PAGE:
Most of us have childhood memories of a treehouse – a place to escape the world and enjoy imaginary exploits. Treehouses are also a great way to teach children about nature and are a healthy alternative to digital games
Whether you’re building a treehouse yourself or employing a professional, you need to find the right location. “Most South African gardens don’t have big trees strong enough to house the traditional storybook treehouses,” says Mike Schwartz of Rustic Timber. “The answer is to build one on stilts, incorporating the best tree in the garden into the design, as much as possible.”
“A tall tree with a straight trunk isn’t ideal because it’s difficult to climb. Rather opt for one that has branches at a bit of an angle but is still sturdy,” says Nick St Julien of The Tree House Guy. For very young children, building above 1,5m off the ground can be hazardous. Ideally, select a tree that’s capable of being surrounded by multiple levels. Start off low and then expand higher up into the tree as the children get older.
“If your treehouse is tucked away at the back of your garden, include paths through flowerbeds for easy access,” advises Felicity Teixeira from Blue Petal Garden Design.
As treehouses are custom made, you can add all sorts of features from fixed suspension bridges to climbing walls. You can decide if you want the windows to open and if access will be via steps, a ladder, a rope or all three.
“Make it as natural as possible by bolting the stairs to the tree,” says Nick. “In my experience, most children like to climb on things and it adds to the sense of adventure.”
“While you can use the tree’s structure, the main supporting beams should be made from industrial pine, anchored with steel anchors and then concreted into the ground,” says Benny Janssens of Benny’s Creative Woodworkz.
“After cutting the wood to size and drilling holes, treat the wood with two coats of a preservative before actually building,” advocates Nick. “This way you can ensure your treatment goes into the holes and over every square inch of wood, making it more durable.” He also recommends treating it a third time after the structure is built.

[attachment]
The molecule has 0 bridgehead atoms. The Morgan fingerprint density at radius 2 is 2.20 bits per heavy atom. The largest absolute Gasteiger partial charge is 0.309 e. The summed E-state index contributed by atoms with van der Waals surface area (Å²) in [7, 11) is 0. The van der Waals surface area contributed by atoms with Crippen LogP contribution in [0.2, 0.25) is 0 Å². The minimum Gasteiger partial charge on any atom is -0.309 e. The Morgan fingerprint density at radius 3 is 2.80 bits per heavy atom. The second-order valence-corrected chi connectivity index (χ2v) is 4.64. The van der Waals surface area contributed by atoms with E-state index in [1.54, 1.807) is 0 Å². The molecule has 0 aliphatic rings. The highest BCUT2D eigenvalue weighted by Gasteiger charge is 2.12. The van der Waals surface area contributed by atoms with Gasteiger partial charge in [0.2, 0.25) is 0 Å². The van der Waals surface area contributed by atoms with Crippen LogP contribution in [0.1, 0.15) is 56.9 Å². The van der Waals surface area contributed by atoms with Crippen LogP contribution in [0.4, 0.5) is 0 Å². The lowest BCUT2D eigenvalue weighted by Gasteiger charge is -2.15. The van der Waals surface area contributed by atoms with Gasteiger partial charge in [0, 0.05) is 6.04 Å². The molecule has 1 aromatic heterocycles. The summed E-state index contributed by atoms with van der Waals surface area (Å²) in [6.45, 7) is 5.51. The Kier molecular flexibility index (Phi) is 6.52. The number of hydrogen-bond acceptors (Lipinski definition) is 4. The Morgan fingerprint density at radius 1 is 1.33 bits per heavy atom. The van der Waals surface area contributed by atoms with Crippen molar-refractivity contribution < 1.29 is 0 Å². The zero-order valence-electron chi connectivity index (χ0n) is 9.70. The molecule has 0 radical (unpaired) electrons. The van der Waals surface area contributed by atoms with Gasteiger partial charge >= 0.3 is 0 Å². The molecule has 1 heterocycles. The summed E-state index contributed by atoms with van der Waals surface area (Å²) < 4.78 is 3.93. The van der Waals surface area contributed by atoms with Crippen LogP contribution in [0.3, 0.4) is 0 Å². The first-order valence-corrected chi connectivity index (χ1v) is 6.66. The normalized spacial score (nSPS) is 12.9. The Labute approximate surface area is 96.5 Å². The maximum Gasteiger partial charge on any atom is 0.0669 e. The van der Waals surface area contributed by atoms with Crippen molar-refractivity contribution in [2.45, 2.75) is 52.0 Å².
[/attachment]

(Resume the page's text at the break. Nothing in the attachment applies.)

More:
If you’re working on a tight budget, Nick suggests using Waxsol. “This is affordable, waterproof, smells better than creosote, keeps bugs out, nourishes the wood and is widely available,” he says. Another suitable product is Woodoc 50.
Safety is of paramount importance when creating structures for children. “Depending on the height of the treehouse, you’ll need to make sure that a fall is either cushioned by a soft mulch or artificial lawn on the ground below, or use railings to prevent falling altogether,” advises Benny Janssens.
Railings on platforms and stairs should be high enough with small gaps between the posts so that children can’t fall through or over them. See-through Perspex is a good alternative for glass in windows.
“Safety during the actual construction is also important, especially if you’re building around a tall tree,” says Nick.
St Julien. “Use a safety harness and wear a helmet.” He recommends using the fall arrest system. “This is a rope that’s been curled up inside a plastic sheath, allowing a short fall of only about half a metre.”
With any wood used outdoors, general maintenance is a given. “To protect your investment, I suggest giving your treehouse a once-over annually with a good wood treatment product,” says Mike Schwartz.
Look out for tree growth that needs trimming, especially on fast-growing varieties and make sure any furry or feathered friends haven’t damaged the structure.